This allowed Liam Williams, the Wales full-back, to showcase his supreme ability off the ground as he claimed high ball after high ball that put England on the back foot.
Crucially, Wales were the first on the board in the second half. May was trapped deep in his 22 by Jonathan Davies, and the supporting Liam Williams and Josh Navidi flooded in to force the penalty, which Anscombe duly kicked.
The next two penalties were perhaps the match-defining moment, for so many reasons. Kyle Sinckler had been highlighted by Gatland in the lead-up to the clash as an “emotional time-bomb”, despite taking the tighthead prop in his squad on the British and Irish Lions tour two years ago. It was his block on Anscombe after a chip-and-chase that brought him to the attention of referee Jaco Peyper, and when he attempted to hold Alun Wyn Jones off the deck to force a turnover just minutes later, the Welsh captain quickly pointed out Sinckler’s grasp around his neck. Anscombe kicked the penalty, the lead was cut to one, and Gatland’s tactics worked as Sinckler was hauled off for Harry Williams, despite making a phenomenal defensive effort of 20 tackles that was second only to Curry.
Farrell restored the four-point gap soon after but the tide had turned, and when Gatland introduced Biggar, Cardiff roared in approval. Wales grasped the game by the throat, and when they went through an enormous 34 phases of tight carrying, it was Biggar who called for the ball and threw a long pass out to George North. The Lions wing very nearly added to his 36 Wales tries, but desperate defence stopped him short, allowing Biggar to play scrum-half and send Hill over on a beauty of a line as he split Williams and Billy Vunipola. Had Sinckler been there, would Hill have been stopped?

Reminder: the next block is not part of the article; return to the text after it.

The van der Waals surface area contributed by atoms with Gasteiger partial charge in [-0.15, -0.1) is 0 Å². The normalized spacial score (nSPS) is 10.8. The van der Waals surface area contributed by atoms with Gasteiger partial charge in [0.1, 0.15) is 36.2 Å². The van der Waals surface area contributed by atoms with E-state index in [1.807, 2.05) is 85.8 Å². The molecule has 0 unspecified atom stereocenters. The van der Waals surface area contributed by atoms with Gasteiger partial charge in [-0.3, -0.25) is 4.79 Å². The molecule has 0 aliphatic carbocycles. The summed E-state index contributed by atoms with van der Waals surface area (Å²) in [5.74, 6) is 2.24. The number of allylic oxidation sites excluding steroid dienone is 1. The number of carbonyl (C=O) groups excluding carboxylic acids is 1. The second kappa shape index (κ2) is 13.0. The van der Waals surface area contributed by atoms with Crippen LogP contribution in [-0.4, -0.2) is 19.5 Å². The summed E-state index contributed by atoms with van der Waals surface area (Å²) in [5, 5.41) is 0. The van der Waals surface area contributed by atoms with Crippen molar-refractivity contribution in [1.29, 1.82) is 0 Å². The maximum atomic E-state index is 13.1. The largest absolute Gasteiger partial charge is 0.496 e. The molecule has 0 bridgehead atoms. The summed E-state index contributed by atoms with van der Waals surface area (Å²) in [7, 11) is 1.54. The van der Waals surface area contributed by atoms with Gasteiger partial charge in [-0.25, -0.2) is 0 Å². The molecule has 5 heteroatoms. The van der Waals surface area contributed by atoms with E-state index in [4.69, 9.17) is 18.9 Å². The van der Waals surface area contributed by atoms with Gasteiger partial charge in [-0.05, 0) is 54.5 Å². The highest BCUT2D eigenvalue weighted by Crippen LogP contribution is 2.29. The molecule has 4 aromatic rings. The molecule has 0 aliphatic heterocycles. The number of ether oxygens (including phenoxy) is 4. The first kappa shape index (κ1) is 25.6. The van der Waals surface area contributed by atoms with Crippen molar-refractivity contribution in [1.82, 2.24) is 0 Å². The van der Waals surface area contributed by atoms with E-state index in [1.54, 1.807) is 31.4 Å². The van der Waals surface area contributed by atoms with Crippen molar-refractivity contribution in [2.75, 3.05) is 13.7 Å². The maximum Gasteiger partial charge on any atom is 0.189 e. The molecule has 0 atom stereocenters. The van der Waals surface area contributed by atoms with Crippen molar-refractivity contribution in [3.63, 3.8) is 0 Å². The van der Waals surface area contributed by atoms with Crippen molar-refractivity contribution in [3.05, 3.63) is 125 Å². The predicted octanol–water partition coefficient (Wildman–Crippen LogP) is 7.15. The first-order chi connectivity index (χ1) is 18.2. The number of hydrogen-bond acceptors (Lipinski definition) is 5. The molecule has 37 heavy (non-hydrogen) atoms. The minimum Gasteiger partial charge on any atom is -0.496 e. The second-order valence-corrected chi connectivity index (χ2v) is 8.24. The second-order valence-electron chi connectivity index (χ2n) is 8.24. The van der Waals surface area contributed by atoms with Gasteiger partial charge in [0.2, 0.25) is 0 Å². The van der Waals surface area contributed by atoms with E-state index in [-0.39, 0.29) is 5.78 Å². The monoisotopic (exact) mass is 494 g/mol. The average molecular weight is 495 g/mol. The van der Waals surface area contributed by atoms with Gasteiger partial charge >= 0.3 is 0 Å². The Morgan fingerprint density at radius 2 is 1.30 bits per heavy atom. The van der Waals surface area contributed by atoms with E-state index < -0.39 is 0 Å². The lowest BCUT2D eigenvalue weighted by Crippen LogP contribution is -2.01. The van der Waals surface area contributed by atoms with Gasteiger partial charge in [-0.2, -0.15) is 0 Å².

England were on the ropes, and Biggar finished them off. Wales attacked and in the penultimate minute, the replacement fly-half put up a high bomb on Daly, who misjudged his catch and allowed Adams to catch the ball to score in the same corner as Hill. Cardiff erupted, and for the first time in six years, Wales were left to celebrate victory over England and dream of what may lie ahead in the form of a first Grand Slam since 2012.
Wales: Liam Williams; George North, Jonathan Davies, Hadleigh Parkes, Josh Adams; Gareth Anscombe (Dan Biggar, 61), Gareth Davies (Aled Davies, 77); Rob Evans (Nicky Smith, 61), Ken Owens (Elliot Dee, 77), Tomas Francis (Dillon Lewis, 61); Cory Hill (Adam Beard, 71), Alun Wyn Jones; Josh Navidi, Josh Tipuric, Ross Moriarty (Aaron Wainwright, 77).
Replacements not used: Owen Watkin.
England: Elliot Daly; Jack Nowell, Henry Slade, Manu Tuilagi, Jonny May (Joe Cokanasiga, 70); Owen Farrell, Ben Youngs; Ben Moon (Ellis Genge, 77), Jamie George, Kyle Sinckler (Harry Williams, 57); Courtney Lawes (Brad Shields, 77), George Kruis (Joe Launchbury, 64); Mark Wilson, Tom Curry, Billy Vunipola.
Replacements not used: Luke Cowan-Dickie, Dan Robson, George Ford, Joe Cokanasiga.
Referee: Jaco Peyper (South Africa)